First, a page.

One other thing I did to get ready for planting was made my own seed strips for my carrots, radish, and green onion. As these are things that we plant throughout the season and the seeds are so tiny; I like to have a strip I can just lie down and cover with soil to plant rather than try to see where the seeds are going... It is really simple..
Cut strips of newspaper approximately 1 1/2 inch wide in the length you desire. Fold the strips in half length wise and run a small bead of NON TOXIC White Glue the length of the crease. Place your seeds along this bead of glue, keep in mind the placement of seeds will need to be proper for each plant... you don't want to crowd your root vegis! Lie flat to let these dry overnight. I pinned them to the cover of my ironing board over night to keep them from blowing off or sticking to one another... When they are dry, LABEL them with a marker so you know which seeds are on which strip, preferably at the end of the strip. Roll them up and store inside a toilet paper tube to keep from getting crushed and keep in a sealed container with your seeds. When it is time to plant, just loosen the soil as you normally would, place the strip - seed side down - and dampen it with warm water and then cover with 1/4 inch of loose soil and mark your row as normal. Keep this moist for the first week or two to allow the paper to disintegrate and the seed to germinate.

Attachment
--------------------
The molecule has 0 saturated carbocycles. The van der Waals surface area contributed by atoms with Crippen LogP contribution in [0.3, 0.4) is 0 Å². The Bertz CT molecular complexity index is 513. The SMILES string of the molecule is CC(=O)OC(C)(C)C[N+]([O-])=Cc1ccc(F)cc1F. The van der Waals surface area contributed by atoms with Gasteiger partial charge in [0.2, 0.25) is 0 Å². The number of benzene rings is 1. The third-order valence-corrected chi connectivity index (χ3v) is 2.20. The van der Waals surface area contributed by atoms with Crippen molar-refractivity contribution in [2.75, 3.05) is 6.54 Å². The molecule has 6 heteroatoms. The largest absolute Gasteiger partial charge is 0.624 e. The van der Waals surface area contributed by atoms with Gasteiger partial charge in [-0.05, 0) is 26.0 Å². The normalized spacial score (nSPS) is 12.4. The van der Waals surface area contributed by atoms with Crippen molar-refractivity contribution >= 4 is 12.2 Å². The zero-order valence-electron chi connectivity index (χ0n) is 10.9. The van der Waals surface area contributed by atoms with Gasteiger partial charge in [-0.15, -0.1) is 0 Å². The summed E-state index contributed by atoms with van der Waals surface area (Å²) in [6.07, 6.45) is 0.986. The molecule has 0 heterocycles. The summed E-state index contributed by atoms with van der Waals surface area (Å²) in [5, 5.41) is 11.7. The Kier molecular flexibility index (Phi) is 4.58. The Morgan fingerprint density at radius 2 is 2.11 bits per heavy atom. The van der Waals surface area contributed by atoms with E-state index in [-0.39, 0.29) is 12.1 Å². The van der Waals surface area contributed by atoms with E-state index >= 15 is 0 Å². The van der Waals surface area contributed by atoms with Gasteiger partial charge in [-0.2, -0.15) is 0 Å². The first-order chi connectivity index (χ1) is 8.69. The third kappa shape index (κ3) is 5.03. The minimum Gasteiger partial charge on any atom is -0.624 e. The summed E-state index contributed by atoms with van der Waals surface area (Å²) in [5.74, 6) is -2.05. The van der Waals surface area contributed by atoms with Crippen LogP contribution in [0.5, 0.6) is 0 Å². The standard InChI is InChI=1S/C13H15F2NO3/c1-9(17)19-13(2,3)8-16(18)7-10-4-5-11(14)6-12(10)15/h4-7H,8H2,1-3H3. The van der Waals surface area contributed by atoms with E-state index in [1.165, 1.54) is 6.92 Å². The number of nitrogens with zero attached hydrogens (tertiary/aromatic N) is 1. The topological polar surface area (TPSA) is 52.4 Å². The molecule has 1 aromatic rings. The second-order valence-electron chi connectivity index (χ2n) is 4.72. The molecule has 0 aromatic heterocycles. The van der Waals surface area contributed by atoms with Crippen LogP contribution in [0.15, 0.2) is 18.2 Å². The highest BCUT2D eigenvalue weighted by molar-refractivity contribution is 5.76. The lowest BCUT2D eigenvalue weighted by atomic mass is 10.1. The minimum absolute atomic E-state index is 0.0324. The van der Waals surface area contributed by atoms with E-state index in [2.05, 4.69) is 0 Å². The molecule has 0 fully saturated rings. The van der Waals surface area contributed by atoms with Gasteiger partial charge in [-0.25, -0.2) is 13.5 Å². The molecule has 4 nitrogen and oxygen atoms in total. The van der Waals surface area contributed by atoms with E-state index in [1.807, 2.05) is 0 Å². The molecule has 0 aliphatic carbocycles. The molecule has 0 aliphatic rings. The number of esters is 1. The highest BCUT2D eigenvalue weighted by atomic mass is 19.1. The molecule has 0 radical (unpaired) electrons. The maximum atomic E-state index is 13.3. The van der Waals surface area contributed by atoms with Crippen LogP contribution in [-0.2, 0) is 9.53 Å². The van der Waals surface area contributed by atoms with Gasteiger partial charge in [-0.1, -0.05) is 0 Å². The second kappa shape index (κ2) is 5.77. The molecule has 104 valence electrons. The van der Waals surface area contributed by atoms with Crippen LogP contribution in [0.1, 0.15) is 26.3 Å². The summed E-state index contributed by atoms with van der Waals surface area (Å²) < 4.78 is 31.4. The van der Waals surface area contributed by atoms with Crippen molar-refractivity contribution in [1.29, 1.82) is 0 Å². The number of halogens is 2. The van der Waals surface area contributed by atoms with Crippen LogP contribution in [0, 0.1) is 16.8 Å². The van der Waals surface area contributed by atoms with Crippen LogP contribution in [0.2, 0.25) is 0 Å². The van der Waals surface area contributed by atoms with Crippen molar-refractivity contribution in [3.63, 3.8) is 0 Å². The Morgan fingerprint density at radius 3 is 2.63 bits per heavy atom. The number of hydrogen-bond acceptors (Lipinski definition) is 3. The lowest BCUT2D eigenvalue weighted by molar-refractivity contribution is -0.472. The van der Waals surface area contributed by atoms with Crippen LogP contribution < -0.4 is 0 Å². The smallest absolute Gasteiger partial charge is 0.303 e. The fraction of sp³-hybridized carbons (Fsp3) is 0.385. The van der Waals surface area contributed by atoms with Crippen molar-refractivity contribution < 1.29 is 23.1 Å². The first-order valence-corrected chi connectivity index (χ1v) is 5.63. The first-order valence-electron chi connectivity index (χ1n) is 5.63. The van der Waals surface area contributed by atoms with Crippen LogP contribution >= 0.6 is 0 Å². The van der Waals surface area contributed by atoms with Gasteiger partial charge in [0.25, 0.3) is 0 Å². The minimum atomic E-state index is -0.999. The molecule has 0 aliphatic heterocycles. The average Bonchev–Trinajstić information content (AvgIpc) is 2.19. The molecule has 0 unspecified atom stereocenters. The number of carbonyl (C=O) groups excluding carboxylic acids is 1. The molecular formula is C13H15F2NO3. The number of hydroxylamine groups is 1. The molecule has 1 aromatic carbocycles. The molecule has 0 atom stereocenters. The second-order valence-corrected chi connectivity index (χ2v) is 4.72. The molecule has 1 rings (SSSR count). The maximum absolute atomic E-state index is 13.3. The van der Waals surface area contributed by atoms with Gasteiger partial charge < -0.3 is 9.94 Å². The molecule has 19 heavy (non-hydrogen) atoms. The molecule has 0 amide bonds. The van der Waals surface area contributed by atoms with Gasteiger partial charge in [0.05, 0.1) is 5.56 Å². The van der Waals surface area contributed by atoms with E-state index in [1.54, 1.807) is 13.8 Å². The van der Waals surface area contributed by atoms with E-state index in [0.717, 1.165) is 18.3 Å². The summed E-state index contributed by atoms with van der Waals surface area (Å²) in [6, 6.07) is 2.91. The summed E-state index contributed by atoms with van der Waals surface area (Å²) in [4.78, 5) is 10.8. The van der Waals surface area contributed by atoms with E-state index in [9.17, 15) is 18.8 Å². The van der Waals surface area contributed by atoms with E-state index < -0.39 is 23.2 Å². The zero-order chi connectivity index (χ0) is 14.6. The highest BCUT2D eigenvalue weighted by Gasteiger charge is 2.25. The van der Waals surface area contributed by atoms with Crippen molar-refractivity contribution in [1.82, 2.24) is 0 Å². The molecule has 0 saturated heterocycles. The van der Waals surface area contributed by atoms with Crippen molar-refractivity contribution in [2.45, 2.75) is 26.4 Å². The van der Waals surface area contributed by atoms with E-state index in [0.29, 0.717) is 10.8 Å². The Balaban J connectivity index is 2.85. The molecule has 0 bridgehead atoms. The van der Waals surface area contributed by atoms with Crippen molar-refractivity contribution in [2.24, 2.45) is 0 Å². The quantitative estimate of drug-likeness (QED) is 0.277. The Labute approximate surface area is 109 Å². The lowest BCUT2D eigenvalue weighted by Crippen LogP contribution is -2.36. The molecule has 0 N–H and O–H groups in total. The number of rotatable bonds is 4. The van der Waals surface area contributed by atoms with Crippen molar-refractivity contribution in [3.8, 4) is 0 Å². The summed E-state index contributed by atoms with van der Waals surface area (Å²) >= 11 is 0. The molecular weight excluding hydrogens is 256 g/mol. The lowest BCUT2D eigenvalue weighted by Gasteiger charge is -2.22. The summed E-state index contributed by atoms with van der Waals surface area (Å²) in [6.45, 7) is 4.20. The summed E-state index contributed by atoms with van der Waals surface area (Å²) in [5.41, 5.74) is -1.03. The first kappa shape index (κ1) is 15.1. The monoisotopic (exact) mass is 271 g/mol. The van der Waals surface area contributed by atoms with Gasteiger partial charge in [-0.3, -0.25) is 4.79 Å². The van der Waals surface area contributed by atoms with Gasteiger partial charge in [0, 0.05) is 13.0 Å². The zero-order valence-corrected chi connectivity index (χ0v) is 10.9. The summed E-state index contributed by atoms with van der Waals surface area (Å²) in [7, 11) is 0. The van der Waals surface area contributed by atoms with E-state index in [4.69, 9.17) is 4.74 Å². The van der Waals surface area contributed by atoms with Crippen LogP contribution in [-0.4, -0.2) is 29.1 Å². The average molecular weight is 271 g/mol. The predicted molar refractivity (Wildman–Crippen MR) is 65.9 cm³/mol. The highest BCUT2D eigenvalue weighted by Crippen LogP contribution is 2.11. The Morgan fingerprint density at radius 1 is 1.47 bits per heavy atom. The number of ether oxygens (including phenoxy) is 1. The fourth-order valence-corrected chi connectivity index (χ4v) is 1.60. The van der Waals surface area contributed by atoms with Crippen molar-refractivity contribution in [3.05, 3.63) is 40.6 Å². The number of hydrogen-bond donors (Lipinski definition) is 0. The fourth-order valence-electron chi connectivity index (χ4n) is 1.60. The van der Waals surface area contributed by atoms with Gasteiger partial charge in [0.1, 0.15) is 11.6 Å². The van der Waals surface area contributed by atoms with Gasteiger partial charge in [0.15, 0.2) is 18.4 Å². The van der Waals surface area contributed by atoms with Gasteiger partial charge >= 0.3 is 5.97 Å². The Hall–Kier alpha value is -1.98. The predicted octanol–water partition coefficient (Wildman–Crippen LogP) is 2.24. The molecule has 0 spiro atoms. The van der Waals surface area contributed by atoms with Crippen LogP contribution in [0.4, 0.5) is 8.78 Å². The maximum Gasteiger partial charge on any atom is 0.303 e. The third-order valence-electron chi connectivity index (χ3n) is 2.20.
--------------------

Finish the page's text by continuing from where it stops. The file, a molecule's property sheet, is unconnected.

We'd love to hear from you with ideas that YOU find work good for YOU. If you try our suggestions, please share your results as well... We hope to be able to interact with our followers... so don't be shy! Let us know you're here : ) That's all for today, it's time for me to go wash some dishes and watch the birds play on the feeder. I'll post again in a few days hopefully with some new photos of the newly seeded trays.